U.S. health officials said on Friday they requested a strong "black box" warning on Bristol-Myers Squibb Co's Definity and General Electric Co's Optison about reports of serious cardiopulmonary reactions after people were injected with the imaging agents.

Ten deaths have been reported with Definity and one with Optison, the U.S. Food and Drug Administration said. Four of the 11 reported deaths were caused by cardiac arrest during infusion or within 30 minutes.

The agency said it also has received 190 reports of serious reactions following administration of Definity and nine after injection of Optison.

The products are given to some patients undergoing an echocardiogram to help doctors get a better view of the heart.

Some patients were also being treated with other medications that could have contributed to their deaths, the FDA said.

The agency said the manufacturers had agreed to add the new warning, which says not to use the products in patients with heart problems that could put them at risk for serious reactions. It also advises monitoring patients for 30 minutes.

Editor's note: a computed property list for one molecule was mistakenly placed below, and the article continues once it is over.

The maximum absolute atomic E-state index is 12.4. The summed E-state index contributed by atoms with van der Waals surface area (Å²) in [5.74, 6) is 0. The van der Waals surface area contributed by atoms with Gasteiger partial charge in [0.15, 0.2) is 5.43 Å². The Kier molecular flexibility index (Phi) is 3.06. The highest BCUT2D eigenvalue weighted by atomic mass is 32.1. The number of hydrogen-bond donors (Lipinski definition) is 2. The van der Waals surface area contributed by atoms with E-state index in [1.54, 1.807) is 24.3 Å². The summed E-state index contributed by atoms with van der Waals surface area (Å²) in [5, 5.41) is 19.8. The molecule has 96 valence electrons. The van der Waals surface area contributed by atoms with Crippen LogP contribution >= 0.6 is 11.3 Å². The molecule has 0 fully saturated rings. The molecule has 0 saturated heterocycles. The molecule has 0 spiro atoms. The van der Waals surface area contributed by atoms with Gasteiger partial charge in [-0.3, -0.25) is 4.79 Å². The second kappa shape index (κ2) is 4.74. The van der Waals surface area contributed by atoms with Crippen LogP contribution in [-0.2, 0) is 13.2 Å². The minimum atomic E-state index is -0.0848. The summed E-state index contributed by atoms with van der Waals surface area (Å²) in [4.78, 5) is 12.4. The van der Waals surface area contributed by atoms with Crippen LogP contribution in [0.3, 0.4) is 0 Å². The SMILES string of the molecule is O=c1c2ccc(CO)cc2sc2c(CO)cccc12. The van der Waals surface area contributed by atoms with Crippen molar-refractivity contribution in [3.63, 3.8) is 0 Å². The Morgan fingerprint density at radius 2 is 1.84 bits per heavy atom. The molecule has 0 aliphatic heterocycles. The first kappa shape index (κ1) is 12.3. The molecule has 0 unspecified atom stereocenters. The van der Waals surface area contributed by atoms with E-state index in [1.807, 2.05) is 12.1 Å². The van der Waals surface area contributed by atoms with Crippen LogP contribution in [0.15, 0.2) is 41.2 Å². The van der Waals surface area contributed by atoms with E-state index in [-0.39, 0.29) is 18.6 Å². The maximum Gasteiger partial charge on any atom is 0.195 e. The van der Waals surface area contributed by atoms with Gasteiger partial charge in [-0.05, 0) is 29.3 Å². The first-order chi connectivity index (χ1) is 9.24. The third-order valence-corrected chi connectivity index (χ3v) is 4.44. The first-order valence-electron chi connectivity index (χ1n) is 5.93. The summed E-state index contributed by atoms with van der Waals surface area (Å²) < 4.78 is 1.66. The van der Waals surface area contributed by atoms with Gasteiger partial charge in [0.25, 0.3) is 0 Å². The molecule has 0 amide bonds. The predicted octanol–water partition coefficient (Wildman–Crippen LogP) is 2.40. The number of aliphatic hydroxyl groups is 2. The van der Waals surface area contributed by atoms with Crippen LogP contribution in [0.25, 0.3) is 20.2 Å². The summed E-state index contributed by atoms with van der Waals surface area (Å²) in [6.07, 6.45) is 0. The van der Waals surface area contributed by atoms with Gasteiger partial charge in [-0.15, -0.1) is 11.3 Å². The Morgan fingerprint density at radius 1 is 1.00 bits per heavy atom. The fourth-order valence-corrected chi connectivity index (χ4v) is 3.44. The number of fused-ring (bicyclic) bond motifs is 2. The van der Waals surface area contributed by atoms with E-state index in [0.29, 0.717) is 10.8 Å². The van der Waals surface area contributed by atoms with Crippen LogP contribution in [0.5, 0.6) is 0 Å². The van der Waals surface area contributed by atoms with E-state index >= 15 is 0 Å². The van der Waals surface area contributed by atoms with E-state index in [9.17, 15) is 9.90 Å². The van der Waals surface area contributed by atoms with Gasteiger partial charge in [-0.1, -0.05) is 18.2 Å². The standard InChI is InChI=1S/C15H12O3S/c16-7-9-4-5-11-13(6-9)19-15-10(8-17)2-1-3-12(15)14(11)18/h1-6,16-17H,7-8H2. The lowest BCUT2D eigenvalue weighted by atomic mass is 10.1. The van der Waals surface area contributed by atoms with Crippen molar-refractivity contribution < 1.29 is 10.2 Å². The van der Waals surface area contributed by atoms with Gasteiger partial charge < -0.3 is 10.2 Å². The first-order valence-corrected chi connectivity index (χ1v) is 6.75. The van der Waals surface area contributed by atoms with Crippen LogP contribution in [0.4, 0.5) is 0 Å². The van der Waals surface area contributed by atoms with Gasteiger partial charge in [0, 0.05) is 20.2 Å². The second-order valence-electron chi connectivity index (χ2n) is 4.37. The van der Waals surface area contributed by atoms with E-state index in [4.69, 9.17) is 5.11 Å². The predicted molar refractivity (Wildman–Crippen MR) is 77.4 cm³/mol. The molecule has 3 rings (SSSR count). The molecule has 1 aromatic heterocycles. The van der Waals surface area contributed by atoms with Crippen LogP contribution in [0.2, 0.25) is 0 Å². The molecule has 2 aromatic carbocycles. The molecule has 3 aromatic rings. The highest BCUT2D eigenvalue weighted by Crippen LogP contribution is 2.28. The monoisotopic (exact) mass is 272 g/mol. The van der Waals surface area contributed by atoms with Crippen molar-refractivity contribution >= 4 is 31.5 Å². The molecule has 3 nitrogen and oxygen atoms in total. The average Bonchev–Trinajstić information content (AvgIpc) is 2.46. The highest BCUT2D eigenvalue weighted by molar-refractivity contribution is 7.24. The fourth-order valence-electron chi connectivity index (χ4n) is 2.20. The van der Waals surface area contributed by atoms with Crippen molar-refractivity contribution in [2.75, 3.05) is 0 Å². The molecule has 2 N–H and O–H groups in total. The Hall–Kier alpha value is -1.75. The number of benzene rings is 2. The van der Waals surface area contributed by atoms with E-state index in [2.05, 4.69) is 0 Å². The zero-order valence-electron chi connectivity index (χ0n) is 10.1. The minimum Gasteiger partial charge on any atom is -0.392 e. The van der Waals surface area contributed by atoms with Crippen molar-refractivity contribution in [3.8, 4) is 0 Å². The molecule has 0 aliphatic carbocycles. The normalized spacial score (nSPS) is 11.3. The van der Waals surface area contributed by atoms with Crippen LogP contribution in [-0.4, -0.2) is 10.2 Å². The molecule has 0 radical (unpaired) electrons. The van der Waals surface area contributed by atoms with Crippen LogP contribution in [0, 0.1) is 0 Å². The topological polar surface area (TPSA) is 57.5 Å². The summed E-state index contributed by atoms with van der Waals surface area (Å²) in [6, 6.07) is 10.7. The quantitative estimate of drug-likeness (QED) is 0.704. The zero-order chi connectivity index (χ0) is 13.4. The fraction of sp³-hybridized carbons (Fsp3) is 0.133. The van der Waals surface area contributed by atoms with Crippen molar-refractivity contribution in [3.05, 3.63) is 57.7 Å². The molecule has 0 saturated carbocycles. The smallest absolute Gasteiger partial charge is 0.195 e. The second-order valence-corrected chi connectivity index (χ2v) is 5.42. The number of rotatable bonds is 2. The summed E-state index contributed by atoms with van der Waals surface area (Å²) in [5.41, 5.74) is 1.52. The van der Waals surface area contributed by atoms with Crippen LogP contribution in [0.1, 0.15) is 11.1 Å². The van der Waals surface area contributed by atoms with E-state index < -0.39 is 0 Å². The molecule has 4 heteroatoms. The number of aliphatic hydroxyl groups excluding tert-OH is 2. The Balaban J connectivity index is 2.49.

Definity had 2006 sales of about $65 million. Optison was recalled by GE Healthcare in November 2005 because of manufacturing problems. The company said last month it hoped to relaunch the product this year.

Bristol-Myers spokesman Tony Plohoros said the new label should help ensure patient safety and that the company would be contacting its field staff and doctors about the changes.

"We believe that Definity still has significant medical value when used properly and in accordance with the label," he said.

A spokesman for GE Healthcare could not be reached for comment.

The products are made from gases enclosed in tiny capsules of protein or fatty material. They can help doctors visualize the borders of the heart more clearly and identify abnormalities.

(Reporting by Lisa Richwine and Kim Dixon)